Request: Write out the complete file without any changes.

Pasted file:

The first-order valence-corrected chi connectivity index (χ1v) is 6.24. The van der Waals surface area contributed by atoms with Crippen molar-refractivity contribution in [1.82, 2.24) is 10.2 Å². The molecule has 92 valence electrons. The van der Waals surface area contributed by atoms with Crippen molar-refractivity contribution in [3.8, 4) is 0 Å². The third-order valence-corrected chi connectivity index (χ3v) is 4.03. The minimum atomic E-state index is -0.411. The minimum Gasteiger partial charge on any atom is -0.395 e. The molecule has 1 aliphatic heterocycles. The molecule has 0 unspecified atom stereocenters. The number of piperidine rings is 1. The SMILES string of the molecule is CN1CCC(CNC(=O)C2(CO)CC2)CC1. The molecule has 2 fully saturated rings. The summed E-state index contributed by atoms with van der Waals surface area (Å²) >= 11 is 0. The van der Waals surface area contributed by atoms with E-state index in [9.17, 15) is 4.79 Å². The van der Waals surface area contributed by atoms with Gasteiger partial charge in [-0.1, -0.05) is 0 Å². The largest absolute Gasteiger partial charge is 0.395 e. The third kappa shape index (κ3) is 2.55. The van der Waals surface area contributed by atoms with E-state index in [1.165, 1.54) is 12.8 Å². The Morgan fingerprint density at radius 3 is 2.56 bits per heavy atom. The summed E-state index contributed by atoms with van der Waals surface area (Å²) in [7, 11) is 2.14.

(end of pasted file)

The first-order valence-corrected chi connectivity index (χ1v) is 6.24. The van der Waals surface area contributed by atoms with Crippen molar-refractivity contribution in [1.82, 2.24) is 10.2 Å². The molecule has 92 valence electrons. The van der Waals surface area contributed by atoms with Crippen molar-refractivity contribution in [3.8, 4) is 0 Å². The third-order valence-corrected chi connectivity index (χ3v) is 4.03. The minimum atomic E-state index is -0.411. The minimum Gasteiger partial charge on any atom is -0.395 e. The molecule has 1 aliphatic heterocycles. The molecule has 0 unspecified atom stereocenters. The number of piperidine rings is 1. The SMILES string of the molecule is CN1CCC(CNC(=O)C2(CO)CC2)CC1. The molecule has 2 fully saturated rings. The summed E-state index contributed by atoms with van der Waals surface area (Å²) >= 11 is 0. The van der Waals surface area contributed by atoms with E-state index in [9.17, 15) is 4.79 Å². The van der Waals surface area contributed by atoms with Gasteiger partial charge in [-0.1, -0.05) is 0 Å². The largest absolute Gasteiger partial charge is 0.395 e. The third kappa shape index (κ3) is 2.55. The van der Waals surface area contributed by atoms with E-state index in [1.165, 1.54) is 12.8 Å². The Morgan fingerprint density at radius 3 is 2.56 bits per heavy atom. The summed E-state index contributed by atoms with van der Waals surface area (Å²) in [7, 11) is 2.14.